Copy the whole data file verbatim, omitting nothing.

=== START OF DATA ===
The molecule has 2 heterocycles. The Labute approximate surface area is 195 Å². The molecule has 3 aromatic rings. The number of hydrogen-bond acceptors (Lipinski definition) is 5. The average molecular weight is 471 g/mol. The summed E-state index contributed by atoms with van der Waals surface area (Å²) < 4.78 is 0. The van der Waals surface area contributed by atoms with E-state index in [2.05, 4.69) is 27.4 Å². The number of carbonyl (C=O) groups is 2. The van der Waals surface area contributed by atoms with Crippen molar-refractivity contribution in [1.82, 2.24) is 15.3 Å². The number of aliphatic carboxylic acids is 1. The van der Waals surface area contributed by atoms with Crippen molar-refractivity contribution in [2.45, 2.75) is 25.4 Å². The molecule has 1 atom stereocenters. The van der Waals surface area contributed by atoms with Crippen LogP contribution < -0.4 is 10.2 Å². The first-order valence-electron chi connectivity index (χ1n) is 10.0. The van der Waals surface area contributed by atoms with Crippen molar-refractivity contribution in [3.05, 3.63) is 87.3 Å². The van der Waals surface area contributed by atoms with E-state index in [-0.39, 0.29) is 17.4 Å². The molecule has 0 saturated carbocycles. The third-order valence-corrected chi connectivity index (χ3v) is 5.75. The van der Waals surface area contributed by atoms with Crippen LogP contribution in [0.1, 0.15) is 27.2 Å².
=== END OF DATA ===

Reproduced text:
The molecule has 2 heterocycles. The Labute approximate surface area is 195 Å². The molecule has 3 aromatic rings. The number of hydrogen-bond acceptors (Lipinski definition) is 5. The average molecular weight is 471 g/mol. The summed E-state index contributed by atoms with van der Waals surface area (Å²) < 4.78 is 0. The van der Waals surface area contributed by atoms with E-state index in [2.05, 4.69) is 27.4 Å². The number of carbonyl (C=O) groups is 2. The van der Waals surface area contributed by atoms with Crippen molar-refractivity contribution in [1.82, 2.24) is 15.3 Å². The number of aliphatic carboxylic acids is 1. The van der Waals surface area contributed by atoms with Crippen molar-refractivity contribution in [2.45, 2.75) is 25.4 Å². The molecule has 1 atom stereocenters. The van der Waals surface area contributed by atoms with Crippen LogP contribution < -0.4 is 10.2 Å². The first-order valence-electron chi connectivity index (χ1n) is 10.0. The van der Waals surface area contributed by atoms with Crippen molar-refractivity contribution in [3.05, 3.63) is 87.3 Å². The van der Waals surface area contributed by atoms with E-state index in [-0.39, 0.29) is 17.4 Å². The molecule has 0 saturated carbocycles. The third-order valence-corrected chi connectivity index (χ3v) is 5.75. The van der Waals surface area contributed by atoms with Crippen LogP contribution in [0.1, 0.15) is 27.2 Å².